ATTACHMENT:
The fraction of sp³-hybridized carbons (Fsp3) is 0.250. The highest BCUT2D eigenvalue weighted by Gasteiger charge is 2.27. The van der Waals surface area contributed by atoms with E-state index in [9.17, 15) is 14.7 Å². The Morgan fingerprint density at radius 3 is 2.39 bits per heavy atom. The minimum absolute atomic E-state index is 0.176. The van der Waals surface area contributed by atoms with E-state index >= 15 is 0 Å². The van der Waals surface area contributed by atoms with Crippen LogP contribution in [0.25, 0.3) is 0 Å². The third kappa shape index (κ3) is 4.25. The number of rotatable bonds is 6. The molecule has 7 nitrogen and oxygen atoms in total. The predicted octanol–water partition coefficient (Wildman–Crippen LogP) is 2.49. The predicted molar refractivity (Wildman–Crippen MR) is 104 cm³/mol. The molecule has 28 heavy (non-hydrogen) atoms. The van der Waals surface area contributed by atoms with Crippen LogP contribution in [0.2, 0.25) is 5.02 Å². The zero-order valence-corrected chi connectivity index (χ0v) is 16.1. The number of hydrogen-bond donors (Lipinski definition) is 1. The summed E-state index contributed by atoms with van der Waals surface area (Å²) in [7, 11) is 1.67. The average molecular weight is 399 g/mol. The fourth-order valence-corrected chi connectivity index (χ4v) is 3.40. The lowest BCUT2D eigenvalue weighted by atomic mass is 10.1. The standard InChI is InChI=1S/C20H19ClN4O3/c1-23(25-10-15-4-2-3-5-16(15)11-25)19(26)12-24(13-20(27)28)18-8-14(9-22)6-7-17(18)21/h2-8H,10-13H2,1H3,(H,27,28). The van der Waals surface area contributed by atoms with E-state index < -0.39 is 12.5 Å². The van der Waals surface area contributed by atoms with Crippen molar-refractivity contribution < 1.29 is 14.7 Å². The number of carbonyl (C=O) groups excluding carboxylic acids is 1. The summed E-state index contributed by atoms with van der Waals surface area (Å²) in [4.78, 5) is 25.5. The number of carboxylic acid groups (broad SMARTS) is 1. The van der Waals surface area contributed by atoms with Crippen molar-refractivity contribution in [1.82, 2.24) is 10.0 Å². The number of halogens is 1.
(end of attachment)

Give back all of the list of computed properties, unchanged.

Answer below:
The fraction of sp³-hybridized carbons (Fsp3) is 0.250. The highest BCUT2D eigenvalue weighted by Gasteiger charge is 2.27. The van der Waals surface area contributed by atoms with E-state index in [9.17, 15) is 14.7 Å². The Morgan fingerprint density at radius 3 is 2.39 bits per heavy atom. The minimum absolute atomic E-state index is 0.176. The van der Waals surface area contributed by atoms with E-state index >= 15 is 0 Å². The van der Waals surface area contributed by atoms with Crippen LogP contribution in [0.25, 0.3) is 0 Å². The third kappa shape index (κ3) is 4.25. The number of rotatable bonds is 6. The molecule has 7 nitrogen and oxygen atoms in total. The predicted octanol–water partition coefficient (Wildman–Crippen LogP) is 2.49. The predicted molar refractivity (Wildman–Crippen MR) is 104 cm³/mol. The molecule has 28 heavy (non-hydrogen) atoms. The van der Waals surface area contributed by atoms with Crippen LogP contribution in [0.2, 0.25) is 5.02 Å². The zero-order valence-corrected chi connectivity index (χ0v) is 16.1. The number of hydrogen-bond donors (Lipinski definition) is 1. The summed E-state index contributed by atoms with van der Waals surface area (Å²) in [7, 11) is 1.67. The average molecular weight is 399 g/mol. The fourth-order valence-corrected chi connectivity index (χ4v) is 3.40. The lowest BCUT2D eigenvalue weighted by atomic mass is 10.1. The standard InChI is InChI=1S/C20H19ClN4O3/c1-23(25-10-15-4-2-3-5-16(15)11-25)19(26)12-24(13-20(27)28)18-8-14(9-22)6-7-17(18)21/h2-8H,10-13H2,1H3,(H,27,28). The van der Waals surface area contributed by atoms with E-state index < -0.39 is 12.5 Å². The van der Waals surface area contributed by atoms with Crippen molar-refractivity contribution < 1.29 is 14.7 Å². The number of carbonyl (C=O) groups excluding carboxylic acids is 1. The summed E-state index contributed by atoms with van der Waals surface area (Å²) in [4.78, 5) is 25.5. The number of carboxylic acid groups (broad SMARTS) is 1. The van der Waals surface area contributed by atoms with Crippen molar-refractivity contribution in [1.82, 2.24) is 10.0 Å². The number of halogens is 1.